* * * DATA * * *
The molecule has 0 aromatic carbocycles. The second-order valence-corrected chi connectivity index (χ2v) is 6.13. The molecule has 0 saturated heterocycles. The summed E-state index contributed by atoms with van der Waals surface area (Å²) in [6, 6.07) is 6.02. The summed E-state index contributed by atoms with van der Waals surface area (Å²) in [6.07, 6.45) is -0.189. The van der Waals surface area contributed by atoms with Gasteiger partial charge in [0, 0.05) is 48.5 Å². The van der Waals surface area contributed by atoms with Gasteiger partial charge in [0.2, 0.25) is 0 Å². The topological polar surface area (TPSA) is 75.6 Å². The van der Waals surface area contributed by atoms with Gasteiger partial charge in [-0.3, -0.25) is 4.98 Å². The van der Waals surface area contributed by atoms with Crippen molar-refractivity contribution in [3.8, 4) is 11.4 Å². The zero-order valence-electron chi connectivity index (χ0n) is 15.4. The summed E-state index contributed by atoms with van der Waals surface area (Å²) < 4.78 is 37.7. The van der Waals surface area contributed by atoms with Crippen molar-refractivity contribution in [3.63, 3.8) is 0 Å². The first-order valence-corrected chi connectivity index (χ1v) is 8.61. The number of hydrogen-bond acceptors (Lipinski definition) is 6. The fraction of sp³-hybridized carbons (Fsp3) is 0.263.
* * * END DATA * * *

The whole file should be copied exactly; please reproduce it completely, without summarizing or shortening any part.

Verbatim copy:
The molecule has 0 aromatic carbocycles. The second-order valence-corrected chi connectivity index (χ2v) is 6.13. The molecule has 0 saturated heterocycles. The summed E-state index contributed by atoms with van der Waals surface area (Å²) in [6, 6.07) is 6.02. The summed E-state index contributed by atoms with van der Waals surface area (Å²) in [6.07, 6.45) is -0.189. The van der Waals surface area contributed by atoms with Gasteiger partial charge in [0, 0.05) is 48.5 Å². The van der Waals surface area contributed by atoms with Gasteiger partial charge in [0.2, 0.25) is 0 Å². The topological polar surface area (TPSA) is 75.6 Å². The van der Waals surface area contributed by atoms with Gasteiger partial charge in [-0.3, -0.25) is 4.98 Å². The van der Waals surface area contributed by atoms with Crippen molar-refractivity contribution in [3.8, 4) is 11.4 Å². The zero-order valence-electron chi connectivity index (χ0n) is 15.4. The summed E-state index contributed by atoms with van der Waals surface area (Å²) < 4.78 is 37.7. The van der Waals surface area contributed by atoms with Crippen molar-refractivity contribution in [3.63, 3.8) is 0 Å². The first-order valence-corrected chi connectivity index (χ1v) is 8.61. The number of hydrogen-bond acceptors (Lipinski definition) is 6. The fraction of sp³-hybridized carbons (Fsp3) is 0.263.